Chen Chen


陳琛 / Chen Chen’s second book of poetry, Your Emergency Contact Has Experienced an Emergency, is forthcoming from BOA Editions in Sept. 2022. His debut, When I Grow Up I Want to Be a List of Further Possibilities (BOA Editions, 2017), was longlisted for the National Book Award and won the Thom Gunn Award, among other honors. In 2019 Bloodaxe Books published the UK edition. Chen is also the author of four chapbooks and the forthcoming book of essays, In Cahoots with the Rabbit God (Noemi Press, 2023). His work appears/is forthcoming in many publications, including Poem-a-Day and three editions of The Best American Poetry (2015, 2019, & 2021). He has received two Pushcart Prizes and fellowships from Kundiman and the National Endowment for the Arts. He teaches at Brandeis University as the Jacob Ziskind Poet-in-Residence and serves on the poetry faculty for the low-residency MFA programs at New England College and Stonecoast. With a brilliant team, he edits the journal, Underblong. With Gudetama the lazy egg, he edits the lickety~split. He lives in Waltham, MA with his partner, Jeff Gilbert and their pug, Mr. Rupert Giles. Source


You are the ice cream sandwich connoisseur of your generation.


Blessed are your floral shorteralls, your deeply pink fanny pack with travel-size lint roller just in case.


Level of splendiferous in your outfit: 200.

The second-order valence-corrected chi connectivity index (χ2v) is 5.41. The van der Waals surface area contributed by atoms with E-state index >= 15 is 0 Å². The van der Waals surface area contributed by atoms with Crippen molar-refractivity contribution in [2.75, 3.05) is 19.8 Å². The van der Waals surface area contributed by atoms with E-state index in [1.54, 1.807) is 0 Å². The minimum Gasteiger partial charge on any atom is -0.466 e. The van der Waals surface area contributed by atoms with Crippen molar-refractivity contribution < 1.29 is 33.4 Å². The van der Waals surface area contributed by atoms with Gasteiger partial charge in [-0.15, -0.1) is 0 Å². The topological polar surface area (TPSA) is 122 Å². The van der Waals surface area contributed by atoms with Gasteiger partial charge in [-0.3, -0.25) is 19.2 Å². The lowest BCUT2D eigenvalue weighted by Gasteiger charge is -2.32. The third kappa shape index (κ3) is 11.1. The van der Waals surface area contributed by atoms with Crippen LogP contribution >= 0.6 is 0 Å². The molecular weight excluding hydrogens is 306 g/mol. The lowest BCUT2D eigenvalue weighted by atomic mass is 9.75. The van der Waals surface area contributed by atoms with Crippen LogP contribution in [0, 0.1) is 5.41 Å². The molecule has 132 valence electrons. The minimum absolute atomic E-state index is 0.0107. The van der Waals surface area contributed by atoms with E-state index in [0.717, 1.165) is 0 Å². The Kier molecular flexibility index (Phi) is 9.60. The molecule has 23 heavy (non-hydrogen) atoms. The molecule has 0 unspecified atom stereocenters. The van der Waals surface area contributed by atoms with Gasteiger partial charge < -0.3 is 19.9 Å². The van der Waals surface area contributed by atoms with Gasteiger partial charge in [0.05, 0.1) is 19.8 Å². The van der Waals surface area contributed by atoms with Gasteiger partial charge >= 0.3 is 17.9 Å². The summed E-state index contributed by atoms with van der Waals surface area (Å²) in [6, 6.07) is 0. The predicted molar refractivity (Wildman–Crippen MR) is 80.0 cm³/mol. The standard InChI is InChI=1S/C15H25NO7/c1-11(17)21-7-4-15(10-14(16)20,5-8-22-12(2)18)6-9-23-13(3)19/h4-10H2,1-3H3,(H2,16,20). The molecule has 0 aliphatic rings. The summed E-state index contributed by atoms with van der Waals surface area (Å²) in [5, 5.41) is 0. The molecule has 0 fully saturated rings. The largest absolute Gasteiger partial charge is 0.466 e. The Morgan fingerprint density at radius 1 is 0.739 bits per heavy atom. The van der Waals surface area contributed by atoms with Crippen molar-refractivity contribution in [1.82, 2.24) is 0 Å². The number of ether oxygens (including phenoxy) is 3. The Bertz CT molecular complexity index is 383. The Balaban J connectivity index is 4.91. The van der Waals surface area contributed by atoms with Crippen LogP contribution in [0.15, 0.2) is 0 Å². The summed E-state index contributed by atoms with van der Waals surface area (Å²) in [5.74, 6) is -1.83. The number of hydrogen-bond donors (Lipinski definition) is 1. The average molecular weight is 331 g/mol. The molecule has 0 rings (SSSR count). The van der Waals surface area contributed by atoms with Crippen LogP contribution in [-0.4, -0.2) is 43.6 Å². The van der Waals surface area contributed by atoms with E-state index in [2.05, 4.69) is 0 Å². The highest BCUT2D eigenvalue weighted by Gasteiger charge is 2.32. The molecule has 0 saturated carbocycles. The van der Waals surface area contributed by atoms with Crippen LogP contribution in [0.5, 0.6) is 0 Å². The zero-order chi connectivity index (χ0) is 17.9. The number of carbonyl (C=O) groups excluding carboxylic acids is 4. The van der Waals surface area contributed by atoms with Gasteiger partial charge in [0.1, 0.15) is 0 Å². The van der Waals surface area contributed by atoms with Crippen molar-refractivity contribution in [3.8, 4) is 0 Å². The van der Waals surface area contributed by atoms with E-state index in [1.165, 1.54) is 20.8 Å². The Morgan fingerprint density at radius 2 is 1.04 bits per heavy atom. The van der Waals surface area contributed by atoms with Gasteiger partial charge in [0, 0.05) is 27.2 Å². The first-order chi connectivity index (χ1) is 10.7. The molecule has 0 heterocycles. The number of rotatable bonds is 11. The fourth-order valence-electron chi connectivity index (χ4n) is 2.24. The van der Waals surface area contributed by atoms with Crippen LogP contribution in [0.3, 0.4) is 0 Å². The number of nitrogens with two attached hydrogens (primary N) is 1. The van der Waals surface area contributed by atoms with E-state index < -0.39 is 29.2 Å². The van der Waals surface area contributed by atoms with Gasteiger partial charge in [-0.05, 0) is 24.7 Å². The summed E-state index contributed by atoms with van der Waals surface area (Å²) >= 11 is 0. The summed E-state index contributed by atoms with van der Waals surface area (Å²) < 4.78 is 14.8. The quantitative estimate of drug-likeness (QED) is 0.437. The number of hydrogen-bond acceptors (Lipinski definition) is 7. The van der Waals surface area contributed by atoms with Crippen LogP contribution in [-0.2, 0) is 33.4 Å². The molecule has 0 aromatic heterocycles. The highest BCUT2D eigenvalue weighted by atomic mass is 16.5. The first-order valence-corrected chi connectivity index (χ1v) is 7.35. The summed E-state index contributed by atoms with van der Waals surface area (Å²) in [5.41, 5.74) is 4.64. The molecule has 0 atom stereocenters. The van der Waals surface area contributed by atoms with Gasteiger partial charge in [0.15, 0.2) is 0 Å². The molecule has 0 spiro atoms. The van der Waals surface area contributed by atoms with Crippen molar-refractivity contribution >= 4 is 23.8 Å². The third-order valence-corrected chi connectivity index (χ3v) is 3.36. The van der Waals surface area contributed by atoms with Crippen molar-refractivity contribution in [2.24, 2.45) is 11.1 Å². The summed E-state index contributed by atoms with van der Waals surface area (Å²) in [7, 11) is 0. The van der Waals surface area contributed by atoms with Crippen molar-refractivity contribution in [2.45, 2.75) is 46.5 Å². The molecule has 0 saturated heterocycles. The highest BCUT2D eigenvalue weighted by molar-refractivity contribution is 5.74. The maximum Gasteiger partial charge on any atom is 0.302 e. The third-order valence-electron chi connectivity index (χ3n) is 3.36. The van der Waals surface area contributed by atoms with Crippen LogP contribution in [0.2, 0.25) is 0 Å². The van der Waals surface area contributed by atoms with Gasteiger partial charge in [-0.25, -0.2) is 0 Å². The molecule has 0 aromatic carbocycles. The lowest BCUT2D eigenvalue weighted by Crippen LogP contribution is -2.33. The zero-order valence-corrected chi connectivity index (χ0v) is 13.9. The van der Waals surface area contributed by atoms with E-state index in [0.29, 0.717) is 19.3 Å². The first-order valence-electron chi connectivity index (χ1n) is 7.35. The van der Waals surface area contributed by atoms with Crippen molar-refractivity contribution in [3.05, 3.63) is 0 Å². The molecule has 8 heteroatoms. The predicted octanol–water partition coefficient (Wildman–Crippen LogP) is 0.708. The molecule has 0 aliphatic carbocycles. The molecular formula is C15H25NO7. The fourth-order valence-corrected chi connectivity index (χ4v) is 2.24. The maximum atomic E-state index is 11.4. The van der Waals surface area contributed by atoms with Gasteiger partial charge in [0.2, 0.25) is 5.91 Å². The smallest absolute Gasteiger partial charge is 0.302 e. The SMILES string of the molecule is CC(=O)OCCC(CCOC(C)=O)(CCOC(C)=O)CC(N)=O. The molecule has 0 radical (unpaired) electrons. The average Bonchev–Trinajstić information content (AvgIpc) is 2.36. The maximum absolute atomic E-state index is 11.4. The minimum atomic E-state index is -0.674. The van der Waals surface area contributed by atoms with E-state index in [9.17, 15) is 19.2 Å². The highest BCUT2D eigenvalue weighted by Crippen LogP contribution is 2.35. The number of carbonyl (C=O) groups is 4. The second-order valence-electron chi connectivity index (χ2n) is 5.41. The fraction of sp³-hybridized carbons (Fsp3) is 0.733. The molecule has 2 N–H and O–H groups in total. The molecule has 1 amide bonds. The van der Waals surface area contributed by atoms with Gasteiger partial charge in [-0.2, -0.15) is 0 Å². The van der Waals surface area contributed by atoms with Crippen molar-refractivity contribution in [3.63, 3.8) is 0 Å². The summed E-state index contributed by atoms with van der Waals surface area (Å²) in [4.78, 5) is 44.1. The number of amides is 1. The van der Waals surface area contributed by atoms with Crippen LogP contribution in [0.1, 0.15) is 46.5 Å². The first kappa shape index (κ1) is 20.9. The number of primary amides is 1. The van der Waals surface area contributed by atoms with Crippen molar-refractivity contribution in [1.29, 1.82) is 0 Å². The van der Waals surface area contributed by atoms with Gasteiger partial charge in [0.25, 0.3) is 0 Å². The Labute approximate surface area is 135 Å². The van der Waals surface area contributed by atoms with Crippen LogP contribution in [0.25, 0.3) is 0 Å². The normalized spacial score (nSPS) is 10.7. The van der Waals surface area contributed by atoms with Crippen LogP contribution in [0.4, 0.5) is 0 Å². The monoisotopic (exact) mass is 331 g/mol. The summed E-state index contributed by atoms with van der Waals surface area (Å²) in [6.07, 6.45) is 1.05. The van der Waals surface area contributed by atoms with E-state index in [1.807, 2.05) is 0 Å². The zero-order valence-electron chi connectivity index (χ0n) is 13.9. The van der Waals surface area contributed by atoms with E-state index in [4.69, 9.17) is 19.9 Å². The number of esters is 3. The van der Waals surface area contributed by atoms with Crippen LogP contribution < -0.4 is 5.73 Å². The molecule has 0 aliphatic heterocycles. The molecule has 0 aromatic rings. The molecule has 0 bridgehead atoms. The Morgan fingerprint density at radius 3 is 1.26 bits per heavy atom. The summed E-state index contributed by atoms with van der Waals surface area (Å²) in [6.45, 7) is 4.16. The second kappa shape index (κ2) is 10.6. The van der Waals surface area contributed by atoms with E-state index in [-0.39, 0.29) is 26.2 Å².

Types of invisible pain stemming from adolescent disasters in classrooms, locker rooms, & quite often Toyota Camrys: at least 10,000.


You are not a jigglypuff, not yet a wigglytuff.


Reporters & fathers call your generation “the worst.”


Which really means “queer kids who could go online & learn that queer doesn’t have to mean disaster.”


Or dead.


Instead, queer means, splendiferously, you.


& you means someone who knows that common flavors for ice cream sandwiches in Singapore include red bean, yam, & honeydew.


Your powers are great, are growing.


One day you will create an online personality quiz that also freshens the breath.


The next day you will tell your father, You were wrong to say that I had to change.


To make me promise I would. To make me promise.


& promise.





Literary Movements:


Anthology Years:



Childhood & Coming of Age



LGBTQ+ Experience

Pop Culture

Literary Devices:


an expression designed to call something to mind without mentioning it explicitly; an indirect or passing reference


a recurrence of the same word or phrase two or more times

Varied Punctuation

diverse use of punctuation.